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A five-deck explorer is one thing. But a five-deck explorer in a 140-foot (42.8-meter) length, within the 500-gross-ton limit, too? Plus, an explorer where the owner not only lives aboard, but also carries a 33-foot (10-meter) main tender, along with a Land Rover and motorbike? And did we mention two guest staterooms on the main deck instead of a saloon? This just scratches the surface of Audace, the first one-off from Cantiere delle Marche. She was a challenge, in multiple ways, the yard willingly took up.
Audace is not your typical explorer because her owner is not typical, either. Andrea Merloni, an Italian businessman, wanted to step up from his Inace 95 for several reasons. For instance, he desired a larger, more ruggedly constructed megayacht for travels far from his home waters of Ibiza. He wanted livaboard luxury, too, since the Inace 95 was also home. And, Merloni desired a megayacht whose spaces delighted important guests, simultaneously sequestering them from his own private rooms.
The giant red crane on Audace’s aft deck is an anything-but-subtle hint as to her rugged nature. With a 9-ton capacity, it’s necessary to lift the above-mentioned main tender. Merloni clearly sees it complementing the go-far-and-wide engineering and naval architecture from Hydro Tec and Studio Sculli, respectively. With 20-mm-thick steel bow plates, the yacht can enter some icy waters. Her 16,379 gallons (62,000 liters) of fuel and twin Caterpillars should allow an extraordinary 5,400-nautical-mile range at 10 knots. When she arrives in various destinations, yet another rugged crane on the foredeck comes into play. It lifts a custom Land Rover Defender SUV and a BMW motorbike. “He wants to do everything with this boat,” explains Domenico Ranieri, Cantiere delle Marche’s project manager.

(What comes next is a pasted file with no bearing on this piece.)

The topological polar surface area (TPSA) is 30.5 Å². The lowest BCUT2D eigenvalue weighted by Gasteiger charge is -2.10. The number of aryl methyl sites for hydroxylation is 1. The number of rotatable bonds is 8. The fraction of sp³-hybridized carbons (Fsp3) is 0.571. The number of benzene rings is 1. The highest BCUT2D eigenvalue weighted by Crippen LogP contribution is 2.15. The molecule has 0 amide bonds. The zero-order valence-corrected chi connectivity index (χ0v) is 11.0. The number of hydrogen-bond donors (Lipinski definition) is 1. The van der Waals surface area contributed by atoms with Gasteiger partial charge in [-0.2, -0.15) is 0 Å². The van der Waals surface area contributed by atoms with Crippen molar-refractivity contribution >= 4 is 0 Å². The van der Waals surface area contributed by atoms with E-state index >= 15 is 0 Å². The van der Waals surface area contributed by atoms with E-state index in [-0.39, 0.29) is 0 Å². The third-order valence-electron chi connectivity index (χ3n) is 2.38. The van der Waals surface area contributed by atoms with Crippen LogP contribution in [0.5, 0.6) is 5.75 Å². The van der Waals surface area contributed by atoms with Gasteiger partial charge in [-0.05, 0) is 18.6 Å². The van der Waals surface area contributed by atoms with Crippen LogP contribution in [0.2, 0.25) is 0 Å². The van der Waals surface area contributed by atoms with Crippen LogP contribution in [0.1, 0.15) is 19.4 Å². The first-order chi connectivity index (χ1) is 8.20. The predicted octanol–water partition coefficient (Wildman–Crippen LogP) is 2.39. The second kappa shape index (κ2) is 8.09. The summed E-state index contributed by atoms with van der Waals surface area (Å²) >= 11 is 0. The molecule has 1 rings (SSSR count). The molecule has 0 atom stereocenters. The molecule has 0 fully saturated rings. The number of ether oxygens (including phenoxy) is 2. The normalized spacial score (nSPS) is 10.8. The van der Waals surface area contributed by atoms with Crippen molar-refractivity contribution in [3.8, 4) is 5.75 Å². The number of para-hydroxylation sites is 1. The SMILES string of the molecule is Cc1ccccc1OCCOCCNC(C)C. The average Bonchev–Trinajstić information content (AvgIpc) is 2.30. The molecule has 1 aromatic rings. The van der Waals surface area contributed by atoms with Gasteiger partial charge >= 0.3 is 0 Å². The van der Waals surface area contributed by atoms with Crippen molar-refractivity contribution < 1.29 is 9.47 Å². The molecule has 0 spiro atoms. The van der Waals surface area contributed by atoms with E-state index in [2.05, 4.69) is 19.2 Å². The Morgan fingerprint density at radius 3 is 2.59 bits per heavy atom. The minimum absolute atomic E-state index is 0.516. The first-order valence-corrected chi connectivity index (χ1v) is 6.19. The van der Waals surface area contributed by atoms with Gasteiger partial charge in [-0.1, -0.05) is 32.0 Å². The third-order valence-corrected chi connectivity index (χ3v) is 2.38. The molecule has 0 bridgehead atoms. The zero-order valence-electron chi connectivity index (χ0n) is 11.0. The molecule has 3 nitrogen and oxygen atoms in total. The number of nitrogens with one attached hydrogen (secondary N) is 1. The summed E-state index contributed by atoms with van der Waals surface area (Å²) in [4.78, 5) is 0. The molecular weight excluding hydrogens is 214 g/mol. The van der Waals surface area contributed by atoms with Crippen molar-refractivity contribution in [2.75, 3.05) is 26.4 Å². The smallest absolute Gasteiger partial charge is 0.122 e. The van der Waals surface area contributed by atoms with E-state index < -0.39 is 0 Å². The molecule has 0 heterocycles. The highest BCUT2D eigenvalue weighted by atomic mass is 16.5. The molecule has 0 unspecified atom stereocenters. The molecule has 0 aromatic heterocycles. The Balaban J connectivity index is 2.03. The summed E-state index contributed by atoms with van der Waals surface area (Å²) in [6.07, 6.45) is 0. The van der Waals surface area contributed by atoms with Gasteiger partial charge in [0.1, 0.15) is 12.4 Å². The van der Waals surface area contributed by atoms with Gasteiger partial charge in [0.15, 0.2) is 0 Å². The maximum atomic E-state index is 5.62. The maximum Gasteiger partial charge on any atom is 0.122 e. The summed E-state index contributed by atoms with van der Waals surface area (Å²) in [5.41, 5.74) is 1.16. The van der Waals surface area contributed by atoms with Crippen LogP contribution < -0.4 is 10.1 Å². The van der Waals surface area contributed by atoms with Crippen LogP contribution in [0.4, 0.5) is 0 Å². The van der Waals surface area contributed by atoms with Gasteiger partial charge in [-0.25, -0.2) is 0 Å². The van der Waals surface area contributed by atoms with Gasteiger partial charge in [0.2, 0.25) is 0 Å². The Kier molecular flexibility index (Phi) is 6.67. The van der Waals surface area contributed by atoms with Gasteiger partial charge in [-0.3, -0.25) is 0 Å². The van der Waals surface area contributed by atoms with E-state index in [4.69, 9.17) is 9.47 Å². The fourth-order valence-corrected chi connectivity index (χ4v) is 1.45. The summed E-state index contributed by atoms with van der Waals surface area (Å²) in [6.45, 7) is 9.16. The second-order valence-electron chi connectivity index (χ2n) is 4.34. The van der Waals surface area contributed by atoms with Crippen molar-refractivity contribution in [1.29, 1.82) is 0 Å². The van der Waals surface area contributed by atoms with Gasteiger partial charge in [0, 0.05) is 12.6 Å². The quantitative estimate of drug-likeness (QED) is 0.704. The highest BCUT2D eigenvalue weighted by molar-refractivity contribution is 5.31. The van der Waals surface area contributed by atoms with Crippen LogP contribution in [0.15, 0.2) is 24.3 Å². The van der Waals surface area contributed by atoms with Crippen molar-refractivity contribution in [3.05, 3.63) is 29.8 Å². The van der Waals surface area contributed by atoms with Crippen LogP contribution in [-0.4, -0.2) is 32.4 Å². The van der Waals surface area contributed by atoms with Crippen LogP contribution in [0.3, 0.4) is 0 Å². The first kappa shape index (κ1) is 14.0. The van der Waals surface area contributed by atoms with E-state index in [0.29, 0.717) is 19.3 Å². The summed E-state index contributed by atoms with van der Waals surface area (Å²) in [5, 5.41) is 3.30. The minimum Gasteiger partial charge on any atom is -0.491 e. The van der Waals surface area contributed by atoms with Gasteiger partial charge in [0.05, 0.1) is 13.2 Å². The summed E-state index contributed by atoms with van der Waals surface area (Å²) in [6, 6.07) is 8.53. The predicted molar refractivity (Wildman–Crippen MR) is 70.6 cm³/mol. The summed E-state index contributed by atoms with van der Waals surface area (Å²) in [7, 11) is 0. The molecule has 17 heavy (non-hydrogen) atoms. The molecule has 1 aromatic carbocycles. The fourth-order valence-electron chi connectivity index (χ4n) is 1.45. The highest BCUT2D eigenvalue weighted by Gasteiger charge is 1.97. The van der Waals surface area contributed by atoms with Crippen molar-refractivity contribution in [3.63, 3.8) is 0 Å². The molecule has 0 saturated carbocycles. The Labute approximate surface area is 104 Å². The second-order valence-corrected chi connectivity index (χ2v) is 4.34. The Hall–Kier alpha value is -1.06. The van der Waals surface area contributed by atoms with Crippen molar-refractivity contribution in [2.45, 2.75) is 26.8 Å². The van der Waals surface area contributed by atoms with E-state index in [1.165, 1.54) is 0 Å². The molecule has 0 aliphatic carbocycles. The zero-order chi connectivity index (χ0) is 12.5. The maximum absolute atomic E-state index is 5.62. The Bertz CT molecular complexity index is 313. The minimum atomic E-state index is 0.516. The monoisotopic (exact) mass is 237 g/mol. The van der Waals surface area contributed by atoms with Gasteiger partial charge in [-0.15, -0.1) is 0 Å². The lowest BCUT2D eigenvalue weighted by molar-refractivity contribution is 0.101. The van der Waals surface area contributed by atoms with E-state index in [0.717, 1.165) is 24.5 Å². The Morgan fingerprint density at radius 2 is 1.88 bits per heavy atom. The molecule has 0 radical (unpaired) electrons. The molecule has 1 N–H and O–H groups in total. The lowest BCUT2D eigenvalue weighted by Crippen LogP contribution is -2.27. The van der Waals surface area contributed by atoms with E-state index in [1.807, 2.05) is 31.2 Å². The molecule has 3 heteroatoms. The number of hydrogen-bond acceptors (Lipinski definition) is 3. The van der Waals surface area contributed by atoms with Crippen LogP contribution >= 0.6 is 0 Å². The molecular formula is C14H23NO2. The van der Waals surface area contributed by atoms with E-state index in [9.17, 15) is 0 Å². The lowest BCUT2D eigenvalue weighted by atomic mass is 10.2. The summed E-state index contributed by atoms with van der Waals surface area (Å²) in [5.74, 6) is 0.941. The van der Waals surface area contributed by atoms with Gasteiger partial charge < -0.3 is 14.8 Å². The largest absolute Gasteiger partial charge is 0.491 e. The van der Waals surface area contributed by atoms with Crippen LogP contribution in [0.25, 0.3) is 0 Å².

“Everything” includes partying ‘til the sun comes up. How many expedition-oriented buyers throw parties for upwards of 200 people with onboard sound systems rivaling that of the best clubs? Audace has a 1,076-square-foot (nearly 100-square-meter) disco on the lower deck (top and above), where you’d expect to see the beach club. It certainly can serve as a beach club by day. But, come nightfall, Merloni invites some of Ibiza’s top DJs to spin. A whopping 1 ton of insulation ensures the sound doesn’t escape either to other rooms or to neighboring yachts at anchor.
Overnight guests get four staterooms, two of which have fold-down balconies—below decks, too. They also have opening ports, as do the two guest staterooms on the main deck (below). The opening ports were just one of several musts outlined by Merloni, along with a full-height tech deck, a galley capable of serving 250 guests, and more. On a related note, the main-deck staterooms occupy the space reserved for the saloon. Since alfresco enjoyment is the order of the day aboard Audace, he considered the traditional room of no use. Besides, if he so wishes, he can welcome guests into his private TV lounge, on the fourth deck, entirely devoted to him.
Audace involved more than 140 change orders, and still saw delivery within about three months of the initial contract date. Styling- and arrangement-wise, she may not be your cup of tea. That’s perfectly fine with Merloni, and Cantiere delle Marche. Ennio Cecchini, Cantiere delle Marche’s co-founder and CEO, says the yard relished the opportunity, “the soul of shipbuilding.”
Here’s more of Audace, which you can visit at the Cannes Yachting Festival.
Cantiere delle Marche cantieredellemarche.it
Studio Sculli studiosculli.com
Hydro Tec hydrotec.it